Bill Woodrow RA

Art, Sculpture
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Bill Woodrow RA
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Bill Woodrow RA, 'The Glass Jar', 1983

A twin tub washing machine can never be looked at in the same light after British sculptor Bill Woodrow has got his hands on it. Known for his sculptural tampering that transform everyday objects from domestic appliances to car bonnets into unexpected entities will be displayed with his recent exploration of Bronze and pollen drawings in this cohesive retrospective that celebrates this inventive and witty artist.


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Liked his earlier 'Cut Outs' fom 70's & early 80's but from then on apart from his moody bronze sculptures I feel poor old Bill has lost the 'UUUMMPPHH' and the humour that prevailed in his earlier works! The 'Bee Hive ' thingies were pathetic like a drunken artist feeling sorry for nature in a kind of pre distraught sort of a way; but you could say he was prescience in this manner as the bees are disparu! There was a surrealist quality to one of the pieces "Beekeeper and Four Hives' which I took to as it had an isolationist quality to it and a kind of metronomic doll quality too! The Upturned Jaguar on poles in bronze with the surface of a cartoon box was the highlight for me as it held my gaze as it was so sad and yet beautiful! His latest work is not worth mentioning apart from the cubist blur gorilla which had a pathetic yet humorous quality of old. 3 out of 5 points star show!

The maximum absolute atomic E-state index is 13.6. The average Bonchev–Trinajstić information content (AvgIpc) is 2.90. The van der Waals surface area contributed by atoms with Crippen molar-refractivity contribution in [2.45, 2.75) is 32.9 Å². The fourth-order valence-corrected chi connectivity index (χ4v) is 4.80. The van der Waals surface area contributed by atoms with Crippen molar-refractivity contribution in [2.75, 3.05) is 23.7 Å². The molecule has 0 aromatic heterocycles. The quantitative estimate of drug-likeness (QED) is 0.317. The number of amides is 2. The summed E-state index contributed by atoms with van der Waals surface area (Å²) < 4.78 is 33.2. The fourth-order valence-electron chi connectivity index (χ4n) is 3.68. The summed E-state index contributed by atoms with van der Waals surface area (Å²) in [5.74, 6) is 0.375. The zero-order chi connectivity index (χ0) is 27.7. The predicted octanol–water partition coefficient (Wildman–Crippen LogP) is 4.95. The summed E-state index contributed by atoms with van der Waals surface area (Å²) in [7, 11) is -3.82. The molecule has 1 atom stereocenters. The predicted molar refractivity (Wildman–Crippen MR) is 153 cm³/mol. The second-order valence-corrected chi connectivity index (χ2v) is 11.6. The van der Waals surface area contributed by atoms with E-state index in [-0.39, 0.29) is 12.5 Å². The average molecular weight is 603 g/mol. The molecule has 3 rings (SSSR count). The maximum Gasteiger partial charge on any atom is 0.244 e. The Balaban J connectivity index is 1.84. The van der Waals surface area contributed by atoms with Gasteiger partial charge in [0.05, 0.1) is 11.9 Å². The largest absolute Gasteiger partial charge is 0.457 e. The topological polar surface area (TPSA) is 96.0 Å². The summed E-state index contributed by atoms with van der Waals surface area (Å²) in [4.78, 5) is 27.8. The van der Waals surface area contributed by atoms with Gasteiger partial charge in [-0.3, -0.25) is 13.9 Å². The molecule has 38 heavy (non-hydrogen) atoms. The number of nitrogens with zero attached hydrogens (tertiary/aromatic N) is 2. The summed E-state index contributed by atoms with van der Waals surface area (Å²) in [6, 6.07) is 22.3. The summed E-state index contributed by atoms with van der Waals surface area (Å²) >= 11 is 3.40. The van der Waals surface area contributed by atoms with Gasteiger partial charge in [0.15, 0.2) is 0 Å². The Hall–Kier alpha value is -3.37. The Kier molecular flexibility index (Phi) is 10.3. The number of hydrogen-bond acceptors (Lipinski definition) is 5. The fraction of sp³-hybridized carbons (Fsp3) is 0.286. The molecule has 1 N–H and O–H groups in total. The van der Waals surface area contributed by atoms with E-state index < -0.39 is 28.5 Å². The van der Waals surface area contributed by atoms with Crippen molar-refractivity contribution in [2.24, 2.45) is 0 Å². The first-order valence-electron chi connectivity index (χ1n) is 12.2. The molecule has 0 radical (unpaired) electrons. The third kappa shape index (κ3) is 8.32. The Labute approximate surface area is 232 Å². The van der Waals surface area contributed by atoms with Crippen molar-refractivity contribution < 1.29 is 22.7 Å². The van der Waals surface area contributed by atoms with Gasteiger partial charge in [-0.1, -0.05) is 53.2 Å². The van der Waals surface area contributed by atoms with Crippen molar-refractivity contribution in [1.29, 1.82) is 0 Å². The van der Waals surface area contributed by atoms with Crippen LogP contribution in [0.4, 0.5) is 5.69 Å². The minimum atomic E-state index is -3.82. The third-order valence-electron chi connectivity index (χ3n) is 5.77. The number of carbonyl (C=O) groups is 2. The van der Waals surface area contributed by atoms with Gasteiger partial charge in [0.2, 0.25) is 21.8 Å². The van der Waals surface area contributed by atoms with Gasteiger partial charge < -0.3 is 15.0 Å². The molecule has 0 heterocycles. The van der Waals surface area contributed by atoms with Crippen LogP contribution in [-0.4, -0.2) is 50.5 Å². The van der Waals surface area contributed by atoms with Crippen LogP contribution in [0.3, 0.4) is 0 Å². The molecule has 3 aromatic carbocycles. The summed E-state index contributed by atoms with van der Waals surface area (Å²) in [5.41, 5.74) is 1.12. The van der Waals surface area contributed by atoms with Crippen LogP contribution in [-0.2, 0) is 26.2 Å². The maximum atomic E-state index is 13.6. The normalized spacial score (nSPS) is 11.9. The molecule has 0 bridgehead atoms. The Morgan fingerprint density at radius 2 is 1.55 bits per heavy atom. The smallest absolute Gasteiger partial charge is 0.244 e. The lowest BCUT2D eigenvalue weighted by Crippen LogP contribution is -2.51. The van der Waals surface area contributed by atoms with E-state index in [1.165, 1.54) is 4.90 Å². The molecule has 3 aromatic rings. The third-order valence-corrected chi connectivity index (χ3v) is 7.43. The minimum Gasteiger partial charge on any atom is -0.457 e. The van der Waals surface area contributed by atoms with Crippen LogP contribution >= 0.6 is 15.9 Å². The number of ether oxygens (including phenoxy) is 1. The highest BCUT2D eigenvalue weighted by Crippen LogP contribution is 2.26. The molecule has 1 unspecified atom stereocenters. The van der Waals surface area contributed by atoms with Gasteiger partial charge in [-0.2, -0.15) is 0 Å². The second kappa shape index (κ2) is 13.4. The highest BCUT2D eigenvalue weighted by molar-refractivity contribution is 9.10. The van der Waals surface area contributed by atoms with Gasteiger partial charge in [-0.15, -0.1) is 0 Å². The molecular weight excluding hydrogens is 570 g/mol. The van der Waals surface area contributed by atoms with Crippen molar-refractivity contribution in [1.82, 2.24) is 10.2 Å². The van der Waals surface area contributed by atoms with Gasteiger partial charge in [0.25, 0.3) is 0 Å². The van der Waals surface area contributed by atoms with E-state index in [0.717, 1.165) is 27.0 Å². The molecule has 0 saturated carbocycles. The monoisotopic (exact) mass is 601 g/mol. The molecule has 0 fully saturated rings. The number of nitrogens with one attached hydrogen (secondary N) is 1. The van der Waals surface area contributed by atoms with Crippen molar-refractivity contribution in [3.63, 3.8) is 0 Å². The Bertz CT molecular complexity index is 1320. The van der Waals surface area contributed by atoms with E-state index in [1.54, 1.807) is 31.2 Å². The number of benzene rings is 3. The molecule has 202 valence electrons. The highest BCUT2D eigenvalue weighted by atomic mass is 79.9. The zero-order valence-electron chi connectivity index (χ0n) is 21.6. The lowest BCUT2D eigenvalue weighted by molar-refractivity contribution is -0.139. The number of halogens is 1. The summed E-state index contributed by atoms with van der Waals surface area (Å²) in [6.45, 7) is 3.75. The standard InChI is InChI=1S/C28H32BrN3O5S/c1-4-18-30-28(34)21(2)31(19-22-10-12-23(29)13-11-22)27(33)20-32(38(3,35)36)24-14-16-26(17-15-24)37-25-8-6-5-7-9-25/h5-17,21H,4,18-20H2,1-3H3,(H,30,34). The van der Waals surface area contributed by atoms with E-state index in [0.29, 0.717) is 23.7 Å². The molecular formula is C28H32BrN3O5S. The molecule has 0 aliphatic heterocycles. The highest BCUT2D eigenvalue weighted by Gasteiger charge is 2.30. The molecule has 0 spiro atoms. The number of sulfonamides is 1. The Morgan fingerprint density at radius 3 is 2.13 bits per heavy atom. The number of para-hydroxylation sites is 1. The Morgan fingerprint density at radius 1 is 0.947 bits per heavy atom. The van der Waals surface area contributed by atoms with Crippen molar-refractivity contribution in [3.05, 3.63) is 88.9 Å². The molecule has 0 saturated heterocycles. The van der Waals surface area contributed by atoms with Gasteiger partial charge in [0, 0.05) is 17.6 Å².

This retrospective covers the work of sculptor and Royal Academician Bill Woodrow from his origins in the 1970s through to the present day. His earlier work, and probably that which he is best known for, uses found materials (particularly from scrap yards) to create elaborate sculptures. Later works feature consumer goods, liberally dissected with their innards displayed like anatomical subjects. The curators present the sculptures in chronological order, showing a clear development in style and technique. More recent and contemporary works have seen Woodrow explore the use of bronze and other materials to excellent effect, with some beautiful, stand-out pieces. Bill Woodrow has been a force for change in the British art world, so much so that the non-traditional approach he championed has become commonplace. This exhibition, taken at face value, lacks the wow factor it would have had thirty years ago, but it will appeal to contemporary art buffs who will appreciate the context. For more of the latest arts reviews, check out